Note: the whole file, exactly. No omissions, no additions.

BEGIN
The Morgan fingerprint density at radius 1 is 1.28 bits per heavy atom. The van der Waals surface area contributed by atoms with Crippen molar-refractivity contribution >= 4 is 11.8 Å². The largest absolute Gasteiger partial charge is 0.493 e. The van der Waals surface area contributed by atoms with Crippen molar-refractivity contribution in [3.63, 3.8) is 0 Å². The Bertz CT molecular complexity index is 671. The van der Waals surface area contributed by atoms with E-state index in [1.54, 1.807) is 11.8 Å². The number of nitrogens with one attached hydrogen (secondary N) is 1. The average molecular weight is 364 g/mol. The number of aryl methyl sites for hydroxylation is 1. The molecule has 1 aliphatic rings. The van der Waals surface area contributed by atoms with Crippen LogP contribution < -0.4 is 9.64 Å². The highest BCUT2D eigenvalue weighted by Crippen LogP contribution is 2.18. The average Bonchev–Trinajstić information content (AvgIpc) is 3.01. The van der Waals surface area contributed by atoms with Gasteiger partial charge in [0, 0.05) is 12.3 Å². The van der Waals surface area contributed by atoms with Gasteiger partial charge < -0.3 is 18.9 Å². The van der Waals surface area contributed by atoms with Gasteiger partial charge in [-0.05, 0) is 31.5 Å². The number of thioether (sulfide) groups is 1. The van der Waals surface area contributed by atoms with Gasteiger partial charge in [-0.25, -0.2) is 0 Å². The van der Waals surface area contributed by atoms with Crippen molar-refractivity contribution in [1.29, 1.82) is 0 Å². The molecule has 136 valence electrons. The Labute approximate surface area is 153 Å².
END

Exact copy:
The Morgan fingerprint density at radius 1 is 1.28 bits per heavy atom. The van der Waals surface area contributed by atoms with Crippen molar-refractivity contribution >= 4 is 11.8 Å². The largest absolute Gasteiger partial charge is 0.493 e. The van der Waals surface area contributed by atoms with Crippen molar-refractivity contribution in [3.63, 3.8) is 0 Å². The Bertz CT molecular complexity index is 671. The van der Waals surface area contributed by atoms with E-state index in [1.54, 1.807) is 11.8 Å². The number of nitrogens with one attached hydrogen (secondary N) is 1. The average molecular weight is 364 g/mol. The number of aryl methyl sites for hydroxylation is 1. The molecule has 1 aliphatic rings. The van der Waals surface area contributed by atoms with Crippen LogP contribution < -0.4 is 9.64 Å². The highest BCUT2D eigenvalue weighted by Crippen LogP contribution is 2.18. The average Bonchev–Trinajstić information content (AvgIpc) is 3.01. The van der Waals surface area contributed by atoms with Gasteiger partial charge in [0, 0.05) is 12.3 Å². The van der Waals surface area contributed by atoms with Gasteiger partial charge < -0.3 is 18.9 Å². The van der Waals surface area contributed by atoms with Gasteiger partial charge in [-0.05, 0) is 31.5 Å². The number of thioether (sulfide) groups is 1. The van der Waals surface area contributed by atoms with Gasteiger partial charge in [-0.25, -0.2) is 0 Å². The van der Waals surface area contributed by atoms with Crippen molar-refractivity contribution in [1.29, 1.82) is 0 Å². The molecule has 136 valence electrons. The Labute approximate surface area is 153 Å².